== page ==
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The Main Event
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The Main Event (1979) More at IMDbPro »

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The Main Event -- Barbra Streisand and Ryan O'Neal reunite in this fancy footwork romantic comedy about a bankrupt perfume manufacturer who finds her one remaining asset is the ownership of a has-been boxer.


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5.9/10   1,752 votes »
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Down 9% in popularity this week. See why on IMDbPro.
Gail Parent (written by) &
Andrew Smith (written by)
View company contact information for The Main Event on IMDbPro.
Release Date:
22 June 1979 (USA) See more »
A Glove Story
Hillary Kramer, successful Perfume magnate awakes one morning to find that her accountant has robbed her blind and left for South America... See more » | Add synopsis »
Plot Keywords:
Nominated for Golden Globe. Another 1 win See more »
User Reviews:
Makes Me Smile See more (12 total) »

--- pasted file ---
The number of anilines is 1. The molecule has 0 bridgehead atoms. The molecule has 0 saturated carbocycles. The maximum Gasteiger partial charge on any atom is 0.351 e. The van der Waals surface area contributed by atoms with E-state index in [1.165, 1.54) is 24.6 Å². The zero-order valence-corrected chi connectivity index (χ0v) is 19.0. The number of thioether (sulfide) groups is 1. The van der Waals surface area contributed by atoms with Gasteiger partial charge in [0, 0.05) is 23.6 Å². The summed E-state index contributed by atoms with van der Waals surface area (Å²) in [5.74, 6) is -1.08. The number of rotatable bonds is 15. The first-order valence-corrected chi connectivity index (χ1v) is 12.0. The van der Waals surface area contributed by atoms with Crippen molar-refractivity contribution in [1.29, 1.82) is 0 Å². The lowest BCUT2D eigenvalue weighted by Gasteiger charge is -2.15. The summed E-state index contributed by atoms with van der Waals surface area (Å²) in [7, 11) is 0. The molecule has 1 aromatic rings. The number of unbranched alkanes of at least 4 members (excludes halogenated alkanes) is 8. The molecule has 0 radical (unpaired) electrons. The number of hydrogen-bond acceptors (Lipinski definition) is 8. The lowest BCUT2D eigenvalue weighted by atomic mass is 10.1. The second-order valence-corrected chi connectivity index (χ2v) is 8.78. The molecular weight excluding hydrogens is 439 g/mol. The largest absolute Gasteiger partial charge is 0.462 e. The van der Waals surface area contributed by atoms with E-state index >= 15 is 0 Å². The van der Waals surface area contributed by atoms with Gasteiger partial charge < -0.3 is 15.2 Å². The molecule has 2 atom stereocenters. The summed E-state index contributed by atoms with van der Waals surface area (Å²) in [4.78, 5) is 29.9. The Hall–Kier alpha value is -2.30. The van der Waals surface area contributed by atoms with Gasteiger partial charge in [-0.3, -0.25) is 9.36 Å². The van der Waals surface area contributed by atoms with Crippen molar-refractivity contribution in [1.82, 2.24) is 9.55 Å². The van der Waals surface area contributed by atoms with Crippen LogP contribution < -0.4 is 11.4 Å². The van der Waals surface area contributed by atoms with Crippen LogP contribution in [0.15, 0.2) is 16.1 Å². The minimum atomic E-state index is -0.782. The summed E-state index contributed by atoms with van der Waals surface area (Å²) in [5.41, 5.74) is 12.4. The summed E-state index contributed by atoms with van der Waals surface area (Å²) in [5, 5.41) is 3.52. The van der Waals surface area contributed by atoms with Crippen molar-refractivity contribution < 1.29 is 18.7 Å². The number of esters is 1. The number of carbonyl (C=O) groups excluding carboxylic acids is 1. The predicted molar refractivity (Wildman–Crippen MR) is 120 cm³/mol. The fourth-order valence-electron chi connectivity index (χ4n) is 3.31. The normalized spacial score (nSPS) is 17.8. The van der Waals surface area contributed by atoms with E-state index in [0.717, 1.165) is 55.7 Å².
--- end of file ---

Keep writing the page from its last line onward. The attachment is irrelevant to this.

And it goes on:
(in credits order) (verified as complete)

Barbra Streisand ... Hillary Kramer

Ryan O'Neal ... Eddie 'Kid Natural' Scanlon

Paul Sand ... David
Whitman Mayo ... Percy

Patti D'Arbanville ... Donna
Chu Chu Malave ... Luis

Richard Lawson ... Hector Mantilla

James Gregory ... Gough
Richard Altman ... Tour Guide
Seth Banks ... Newsman
Lindsay Bloom ... Girl In Bed

Earl Boen ... Nose - Kline
Roger Bowen ... Owner Sinthia Cosmetics
Badja Djola ... Heavyweight In Gym (as Badja Medu Djola)
Rory Calhoun ... Fighter In Kid's Camp
Sue Casey ... Brenda
Alvin Childress ... Man In Gym

Kristine DeBell ... Lucy (as Kristine De Bell)
Al Denava ... Gomez
Rene Dijon ... Nose - Moss

Shay Duffin ... Fight Announcer

Murphy Dunne ... Mario

Art Evans ... Fighter
Ron Henriquez ... Fighter (as Ron Henriques)
Anthony Renya ... Fighter
Maurice Sneed ... Fighter
Lee Harman ... Newsman
Vic Heutschy ... Newsman

Ernie Hudson ... Killer
David Ketchum ... Photographer (as Dave Ketchum)
Jimmy Lennon Sr. ... Announcer (as Jimmy Lennon)

Len Lesser ... Trainer At Big Bear
Eddie 'El Annimal' Lopez ... Boxer At Kid's Camp (as Eddie 'Animal' Lopez)
Gilda Marx ... Exercise Teacher

Denver Mattson ... Referee
Bill Phillips Murry ... Mantilla's Cornerman (as Bill Murry)

Brent Musburger ... T. V. Show Host
Robert Nadder ... Nose - Bean
Harvey Parry ... Referee In Long Beach

John Reilly ... Alan Crane
Tim Rossovich ... Cannibal
Jack Somack ... Murry
Richard Steele ... Boxer In Kid's Camp
Karen Hale Wookey ... Newswoman (as Karen Wookey)
Darrell Zwerling ... Sheldon
rest of cast listed alphabetically:
Luther Fear ... Animated Fight Fan (uncredited)